With the release of the UN International Independent Investigation Commission interim report on 20 October into the assassination of former Lebanese Prime Minister Rafik Hariri increasing international pressure on Syria, a diplomatic source has said that Damascus is nevertheless pursuing what they describe as "an innovative chemical warfare (CW) program in co-operation with Iran", Jane's Defence Weekly newspaper reported Monday.
The essence of this co-operation, the source told the newspaper, "is Tehran's contractual commitment, made to Syria a few months ago, to provide Iranian CW technical assistance to facilitate Syria's CW program".
Utilizing this assistance, they said, Syria hopes to reach an independent production capability of precursors for producing CW agents, which it has so far been unable to achieve.
According to the source, Iran will assist Syria in the planning, establishment and pilot operation of about four or five facilities throughout Syria for the production of precursors for VX and Sarin nerve agents and mustard blister agent.
"This project is unprecedented and millions of US dollars have been allocated to implement it," the source said.
"The project includes building major facilities, including advanced equipment to produce tens to hundreds of tons of CW precursors per year that are sufficient for CW industrial manufacturing pilot production," the source added.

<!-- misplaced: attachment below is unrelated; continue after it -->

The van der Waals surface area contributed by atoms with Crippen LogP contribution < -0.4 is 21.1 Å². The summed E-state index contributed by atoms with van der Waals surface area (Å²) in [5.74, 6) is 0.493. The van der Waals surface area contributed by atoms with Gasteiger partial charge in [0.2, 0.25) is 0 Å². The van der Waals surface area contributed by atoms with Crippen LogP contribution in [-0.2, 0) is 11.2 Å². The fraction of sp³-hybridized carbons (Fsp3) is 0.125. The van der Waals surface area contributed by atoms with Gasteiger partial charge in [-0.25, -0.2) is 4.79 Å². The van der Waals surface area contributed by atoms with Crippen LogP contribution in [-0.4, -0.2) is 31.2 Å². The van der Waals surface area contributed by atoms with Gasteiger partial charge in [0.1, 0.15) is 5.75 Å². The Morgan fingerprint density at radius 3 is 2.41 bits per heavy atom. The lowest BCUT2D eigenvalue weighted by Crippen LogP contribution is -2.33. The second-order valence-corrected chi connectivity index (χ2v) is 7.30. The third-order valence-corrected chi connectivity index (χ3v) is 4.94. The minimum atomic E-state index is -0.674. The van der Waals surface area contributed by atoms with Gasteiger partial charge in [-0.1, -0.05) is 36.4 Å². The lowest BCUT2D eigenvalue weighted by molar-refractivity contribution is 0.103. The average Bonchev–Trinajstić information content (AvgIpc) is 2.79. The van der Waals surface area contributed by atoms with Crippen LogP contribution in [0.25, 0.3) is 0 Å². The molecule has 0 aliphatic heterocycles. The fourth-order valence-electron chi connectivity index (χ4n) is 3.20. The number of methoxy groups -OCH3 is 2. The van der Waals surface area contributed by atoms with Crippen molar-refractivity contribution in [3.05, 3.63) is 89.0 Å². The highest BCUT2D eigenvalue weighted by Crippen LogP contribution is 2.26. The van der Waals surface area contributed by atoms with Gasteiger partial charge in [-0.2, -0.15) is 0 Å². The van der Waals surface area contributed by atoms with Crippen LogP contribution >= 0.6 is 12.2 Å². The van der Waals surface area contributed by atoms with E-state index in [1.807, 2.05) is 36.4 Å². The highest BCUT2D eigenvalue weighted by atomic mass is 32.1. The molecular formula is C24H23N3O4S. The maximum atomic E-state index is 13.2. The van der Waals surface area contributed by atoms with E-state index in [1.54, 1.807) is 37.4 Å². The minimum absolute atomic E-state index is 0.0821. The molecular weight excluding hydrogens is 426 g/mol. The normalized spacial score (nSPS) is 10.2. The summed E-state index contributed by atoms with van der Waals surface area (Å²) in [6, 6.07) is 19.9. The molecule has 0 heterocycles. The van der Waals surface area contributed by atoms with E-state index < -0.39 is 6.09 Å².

Iran bomb could fuel Middle East arms race
If Iran develops nuclear weapons it could spark a regional arms race because Turkey, Saudi Arabia and Egypt would consider getting atomic bombs, a leading think tank said on Tuesday.
John Chapman, director of the London-based International Institute for Strategic Studies, told a news conference that it was unlikely that diplomatic pressure from the European Union would stop Iran developing its nuclear enrichment program.
He said if Iran ended up with a confirmed, deployed nuclear capability, Turkey, Egypt and Saudi Arabia would "reconsider their positions".
Western nations suspect Iran is developing atomic weapons under cover of a civilian program, although Tehran insists it is intended only for peaceful electricity generation.
The United States and European Union have put diplomatic pressure on Iran to halt its program and are also trying to persuade the International Atomic Energy Agency (IAEA) to refer Iran to the United Nations for possible sanctions.
The IISS said in its annual handbook on global military might, "The Military Balance", released on Tuesday that it was unlikely the EU diplomacy would yield results.
However, Chapman said a nuclear Iran was still a long way off so there was time to focus on diplomatic activity.